I got called out just over a week ago for not having written for quite some time after having posted on a somewhat regular basis. I confessed I had not been writing due to a lack of wanting to write, but more so because I was doing something I would much rather do-enjoying life and the company of others. A lot has happened in the two months since my last post, and I am ecstatic to report that I am happier than I have ever been. For the disclaimer similar to fine print at the bottom of the screen in those weight loss supplement commercials: Results not typical.
However, even though exactly what I’m living is something only I will go through, how I got there is by doing something that every single one of us is fully capable of. With Robin William’s death fresh on our minds and in our social media feeds, there has been plenty of discussion about mental health. One status shared,
A man died today. One that many will say was loved by many, if not by all. And yes, he will live on as a great celebrity, talent, comedian, artist, and friend. But what is the saddest thing to me is that, if he did pass by his own doing, as a suicide, he died in a state of depression, and that says to me that he felt alone.
Tell the people you love that you love them. Tell the people you miss that you miss them. Show them you care. Show them they are important to you and your life. Never let anyone go without letting them know how much they mean to you.
The world may not mourn your death like a celebrity’s, but it affects those closest to you just like any other person that passes.
May all that pass be at peace if they cannot find it here in this world.
As it was shared in “T Time,” I am a supporter of cultivating and tending to mental health. The Monday after my last post, I went in for that first appointment. I had anticipated a short appointment, a consultation, a battery of general questions to help the clinician determine how much treatment I actually needed. After some time I had left in a much lighter mood. Nothing I shared was uttered for the first time. I knew there were aspects of my divorce, my immediate reaction, and present behavior that were connected to specific past relationships and also to my own parents. What struck me as the most disturbing was, when sharing some information from my childhood, noticing the visibly disturbed reaction of the professional that, to my understanding, was there to be an objective anchor for me and should, in part, be the composed party in the room. When you can throw a curve ball to a licensed professional in your initial appointment, it only makes you feel worse for having lived with that fact for as long as you have.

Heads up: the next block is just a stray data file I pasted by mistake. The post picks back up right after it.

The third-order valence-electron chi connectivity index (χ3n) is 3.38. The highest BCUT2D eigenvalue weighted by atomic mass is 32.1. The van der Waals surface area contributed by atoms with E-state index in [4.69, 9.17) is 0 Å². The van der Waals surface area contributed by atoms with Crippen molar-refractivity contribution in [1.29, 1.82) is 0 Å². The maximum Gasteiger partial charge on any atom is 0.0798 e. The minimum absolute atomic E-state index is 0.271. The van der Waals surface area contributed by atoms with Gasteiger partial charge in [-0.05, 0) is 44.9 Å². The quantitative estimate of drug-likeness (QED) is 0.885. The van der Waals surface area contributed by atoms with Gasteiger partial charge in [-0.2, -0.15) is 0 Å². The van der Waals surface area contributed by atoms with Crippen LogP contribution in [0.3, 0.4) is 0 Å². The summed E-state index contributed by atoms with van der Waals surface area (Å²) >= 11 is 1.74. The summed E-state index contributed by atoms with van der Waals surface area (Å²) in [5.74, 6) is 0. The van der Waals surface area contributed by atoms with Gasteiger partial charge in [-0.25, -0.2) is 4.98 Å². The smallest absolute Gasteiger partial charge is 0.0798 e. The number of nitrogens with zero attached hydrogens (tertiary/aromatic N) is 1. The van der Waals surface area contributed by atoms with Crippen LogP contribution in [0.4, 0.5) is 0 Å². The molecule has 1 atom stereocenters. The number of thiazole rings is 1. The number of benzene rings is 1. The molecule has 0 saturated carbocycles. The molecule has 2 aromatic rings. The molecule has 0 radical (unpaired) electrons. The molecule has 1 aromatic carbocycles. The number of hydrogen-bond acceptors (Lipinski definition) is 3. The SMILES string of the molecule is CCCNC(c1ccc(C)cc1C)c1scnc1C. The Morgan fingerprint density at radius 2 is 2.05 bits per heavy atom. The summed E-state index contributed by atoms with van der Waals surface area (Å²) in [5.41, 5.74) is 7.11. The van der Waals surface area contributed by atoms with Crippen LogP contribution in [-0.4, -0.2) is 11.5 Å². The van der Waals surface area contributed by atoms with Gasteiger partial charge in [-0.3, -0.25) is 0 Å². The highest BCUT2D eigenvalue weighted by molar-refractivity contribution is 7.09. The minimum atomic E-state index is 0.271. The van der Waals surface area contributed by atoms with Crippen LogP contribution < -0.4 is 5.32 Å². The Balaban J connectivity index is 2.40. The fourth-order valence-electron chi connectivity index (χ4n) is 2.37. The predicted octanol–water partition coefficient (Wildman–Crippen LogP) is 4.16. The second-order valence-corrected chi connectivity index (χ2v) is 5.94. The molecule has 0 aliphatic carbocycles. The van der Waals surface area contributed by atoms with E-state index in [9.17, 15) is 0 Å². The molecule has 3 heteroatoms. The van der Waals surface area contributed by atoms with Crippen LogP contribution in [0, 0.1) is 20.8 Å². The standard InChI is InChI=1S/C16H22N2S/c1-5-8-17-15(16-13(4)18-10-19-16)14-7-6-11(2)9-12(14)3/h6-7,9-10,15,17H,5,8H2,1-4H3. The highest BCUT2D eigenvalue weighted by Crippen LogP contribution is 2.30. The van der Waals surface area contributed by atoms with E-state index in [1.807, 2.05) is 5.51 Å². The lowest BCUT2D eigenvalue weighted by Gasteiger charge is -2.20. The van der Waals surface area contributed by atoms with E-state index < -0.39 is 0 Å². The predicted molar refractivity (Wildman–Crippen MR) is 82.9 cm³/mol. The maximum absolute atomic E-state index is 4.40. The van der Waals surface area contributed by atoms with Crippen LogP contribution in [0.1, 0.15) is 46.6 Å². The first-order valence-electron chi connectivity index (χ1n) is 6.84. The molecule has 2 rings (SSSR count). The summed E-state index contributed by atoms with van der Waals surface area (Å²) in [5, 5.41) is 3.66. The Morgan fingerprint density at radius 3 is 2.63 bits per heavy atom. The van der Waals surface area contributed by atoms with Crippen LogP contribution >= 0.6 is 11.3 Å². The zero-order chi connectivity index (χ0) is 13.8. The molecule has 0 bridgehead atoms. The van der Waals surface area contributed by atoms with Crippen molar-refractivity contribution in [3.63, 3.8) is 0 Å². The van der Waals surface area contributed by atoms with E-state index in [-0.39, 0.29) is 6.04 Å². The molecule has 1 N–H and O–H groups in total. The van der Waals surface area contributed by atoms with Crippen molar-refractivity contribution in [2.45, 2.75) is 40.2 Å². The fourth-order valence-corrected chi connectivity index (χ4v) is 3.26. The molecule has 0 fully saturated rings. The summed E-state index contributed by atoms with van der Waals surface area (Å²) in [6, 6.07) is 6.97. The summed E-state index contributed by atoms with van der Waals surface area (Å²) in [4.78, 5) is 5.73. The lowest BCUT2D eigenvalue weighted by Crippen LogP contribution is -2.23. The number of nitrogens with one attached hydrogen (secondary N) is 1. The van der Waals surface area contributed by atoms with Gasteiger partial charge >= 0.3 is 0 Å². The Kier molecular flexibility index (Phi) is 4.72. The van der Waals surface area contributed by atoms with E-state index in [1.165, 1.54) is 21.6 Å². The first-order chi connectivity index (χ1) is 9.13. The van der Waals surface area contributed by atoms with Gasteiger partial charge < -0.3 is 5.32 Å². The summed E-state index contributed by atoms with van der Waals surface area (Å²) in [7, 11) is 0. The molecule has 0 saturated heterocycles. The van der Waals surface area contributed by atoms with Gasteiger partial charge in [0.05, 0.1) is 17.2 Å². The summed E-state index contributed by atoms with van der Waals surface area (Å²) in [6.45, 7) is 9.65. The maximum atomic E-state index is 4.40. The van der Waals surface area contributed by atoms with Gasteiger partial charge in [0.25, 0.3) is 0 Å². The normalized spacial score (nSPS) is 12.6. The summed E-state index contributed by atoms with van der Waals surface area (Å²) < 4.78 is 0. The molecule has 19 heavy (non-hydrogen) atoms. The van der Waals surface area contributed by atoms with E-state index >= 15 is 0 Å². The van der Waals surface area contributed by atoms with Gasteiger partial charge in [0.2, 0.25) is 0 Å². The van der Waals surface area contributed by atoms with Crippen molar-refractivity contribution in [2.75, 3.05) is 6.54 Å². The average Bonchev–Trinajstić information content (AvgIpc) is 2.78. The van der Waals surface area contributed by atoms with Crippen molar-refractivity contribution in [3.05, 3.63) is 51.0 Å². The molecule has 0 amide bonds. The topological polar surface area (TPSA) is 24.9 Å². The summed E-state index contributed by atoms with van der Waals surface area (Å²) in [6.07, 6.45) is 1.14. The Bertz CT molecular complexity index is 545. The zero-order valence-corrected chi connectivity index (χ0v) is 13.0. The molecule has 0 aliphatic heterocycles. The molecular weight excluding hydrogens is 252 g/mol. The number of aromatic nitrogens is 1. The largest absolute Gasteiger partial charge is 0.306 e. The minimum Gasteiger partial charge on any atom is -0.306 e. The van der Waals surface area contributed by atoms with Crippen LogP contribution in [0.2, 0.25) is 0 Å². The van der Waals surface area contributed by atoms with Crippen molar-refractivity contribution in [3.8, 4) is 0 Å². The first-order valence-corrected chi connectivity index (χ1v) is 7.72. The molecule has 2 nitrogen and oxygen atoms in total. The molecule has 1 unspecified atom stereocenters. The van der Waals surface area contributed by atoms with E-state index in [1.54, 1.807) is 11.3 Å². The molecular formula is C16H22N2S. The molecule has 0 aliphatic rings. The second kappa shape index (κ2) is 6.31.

Nonetheless, I left the session relieved. A couple days later I was able to spend some time with a friend from college, and having that opportunity to refresh and relax with some hometown comfort was even better for me than talking to the mental health professional with whom I have no prior history.
At the end of that week, something happened. The start of something great. And the only reason I was able to see it, was because I remained open to what was around me. I did not dwell in “What Ifs?” or replaying ways things could have happened. I enjoy my life as much as I can. I remain open and positive. Type O Positive.